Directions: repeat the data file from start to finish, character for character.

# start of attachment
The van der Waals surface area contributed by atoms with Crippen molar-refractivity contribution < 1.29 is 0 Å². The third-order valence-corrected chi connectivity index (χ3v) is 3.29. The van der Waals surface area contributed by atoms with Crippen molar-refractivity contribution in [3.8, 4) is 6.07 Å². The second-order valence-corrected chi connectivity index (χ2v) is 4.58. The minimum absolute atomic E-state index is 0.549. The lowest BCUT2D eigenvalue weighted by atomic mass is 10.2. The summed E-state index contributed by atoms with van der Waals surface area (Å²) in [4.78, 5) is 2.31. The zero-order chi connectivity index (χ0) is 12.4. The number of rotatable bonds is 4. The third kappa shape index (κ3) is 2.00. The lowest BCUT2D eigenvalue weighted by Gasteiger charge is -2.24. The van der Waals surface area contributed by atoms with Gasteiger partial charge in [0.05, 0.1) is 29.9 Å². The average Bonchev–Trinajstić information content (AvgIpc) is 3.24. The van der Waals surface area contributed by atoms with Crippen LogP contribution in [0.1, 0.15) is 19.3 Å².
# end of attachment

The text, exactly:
The van der Waals surface area contributed by atoms with Crippen molar-refractivity contribution < 1.29 is 0 Å². The third-order valence-corrected chi connectivity index (χ3v) is 3.29. The van der Waals surface area contributed by atoms with Crippen molar-refractivity contribution in [3.8, 4) is 6.07 Å². The second-order valence-corrected chi connectivity index (χ2v) is 4.58. The minimum absolute atomic E-state index is 0.549. The lowest BCUT2D eigenvalue weighted by atomic mass is 10.2. The summed E-state index contributed by atoms with van der Waals surface area (Å²) in [4.78, 5) is 2.31. The zero-order chi connectivity index (χ0) is 12.4. The number of rotatable bonds is 4. The third kappa shape index (κ3) is 2.00. The lowest BCUT2D eigenvalue weighted by Gasteiger charge is -2.24. The van der Waals surface area contributed by atoms with Gasteiger partial charge in [0.05, 0.1) is 29.9 Å². The average Bonchev–Trinajstić information content (AvgIpc) is 3.24. The van der Waals surface area contributed by atoms with Crippen LogP contribution in [0.1, 0.15) is 19.3 Å².